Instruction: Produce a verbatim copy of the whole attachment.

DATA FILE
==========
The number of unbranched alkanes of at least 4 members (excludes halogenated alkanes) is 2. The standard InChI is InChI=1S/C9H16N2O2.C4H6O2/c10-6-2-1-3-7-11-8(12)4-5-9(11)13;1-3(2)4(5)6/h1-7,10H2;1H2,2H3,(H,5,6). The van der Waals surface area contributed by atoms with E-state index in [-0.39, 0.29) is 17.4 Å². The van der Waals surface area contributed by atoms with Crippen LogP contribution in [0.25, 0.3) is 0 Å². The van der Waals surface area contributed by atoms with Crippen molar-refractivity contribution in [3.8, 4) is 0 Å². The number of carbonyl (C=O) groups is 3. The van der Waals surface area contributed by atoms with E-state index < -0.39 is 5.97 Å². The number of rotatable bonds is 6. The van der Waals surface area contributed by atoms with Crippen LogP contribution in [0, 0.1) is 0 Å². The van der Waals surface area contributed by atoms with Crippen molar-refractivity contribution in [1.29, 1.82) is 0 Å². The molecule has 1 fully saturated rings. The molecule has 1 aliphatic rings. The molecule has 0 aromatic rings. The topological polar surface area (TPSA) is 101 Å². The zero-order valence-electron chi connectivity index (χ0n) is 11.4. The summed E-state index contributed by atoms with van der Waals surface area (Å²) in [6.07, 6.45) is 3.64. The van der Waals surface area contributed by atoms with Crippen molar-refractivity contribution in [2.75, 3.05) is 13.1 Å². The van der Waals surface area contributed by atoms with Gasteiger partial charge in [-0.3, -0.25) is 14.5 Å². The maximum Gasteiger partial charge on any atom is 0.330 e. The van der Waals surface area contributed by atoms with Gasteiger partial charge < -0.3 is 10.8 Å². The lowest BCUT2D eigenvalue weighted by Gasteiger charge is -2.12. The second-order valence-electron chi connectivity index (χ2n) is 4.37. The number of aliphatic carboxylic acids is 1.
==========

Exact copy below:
The number of unbranched alkanes of at least 4 members (excludes halogenated alkanes) is 2. The standard InChI is InChI=1S/C9H16N2O2.C4H6O2/c10-6-2-1-3-7-11-8(12)4-5-9(11)13;1-3(2)4(5)6/h1-7,10H2;1H2,2H3,(H,5,6). The van der Waals surface area contributed by atoms with E-state index in [-0.39, 0.29) is 17.4 Å². The van der Waals surface area contributed by atoms with Crippen LogP contribution in [0.25, 0.3) is 0 Å². The van der Waals surface area contributed by atoms with Crippen molar-refractivity contribution in [3.8, 4) is 0 Å². The number of carbonyl (C=O) groups is 3. The van der Waals surface area contributed by atoms with E-state index < -0.39 is 5.97 Å². The number of rotatable bonds is 6. The van der Waals surface area contributed by atoms with Crippen LogP contribution in [0, 0.1) is 0 Å². The van der Waals surface area contributed by atoms with Crippen molar-refractivity contribution in [1.29, 1.82) is 0 Å². The molecule has 1 fully saturated rings. The molecule has 1 aliphatic rings. The molecule has 0 aromatic rings. The topological polar surface area (TPSA) is 101 Å². The zero-order valence-electron chi connectivity index (χ0n) is 11.4. The summed E-state index contributed by atoms with van der Waals surface area (Å²) in [6.07, 6.45) is 3.64. The van der Waals surface area contributed by atoms with Crippen molar-refractivity contribution in [2.75, 3.05) is 13.1 Å². The van der Waals surface area contributed by atoms with Gasteiger partial charge in [-0.3, -0.25) is 14.5 Å². The maximum Gasteiger partial charge on any atom is 0.330 e. The van der Waals surface area contributed by atoms with Gasteiger partial charge < -0.3 is 10.8 Å². The lowest BCUT2D eigenvalue weighted by Gasteiger charge is -2.12. The second-order valence-electron chi connectivity index (χ2n) is 4.37. The number of aliphatic carboxylic acids is 1.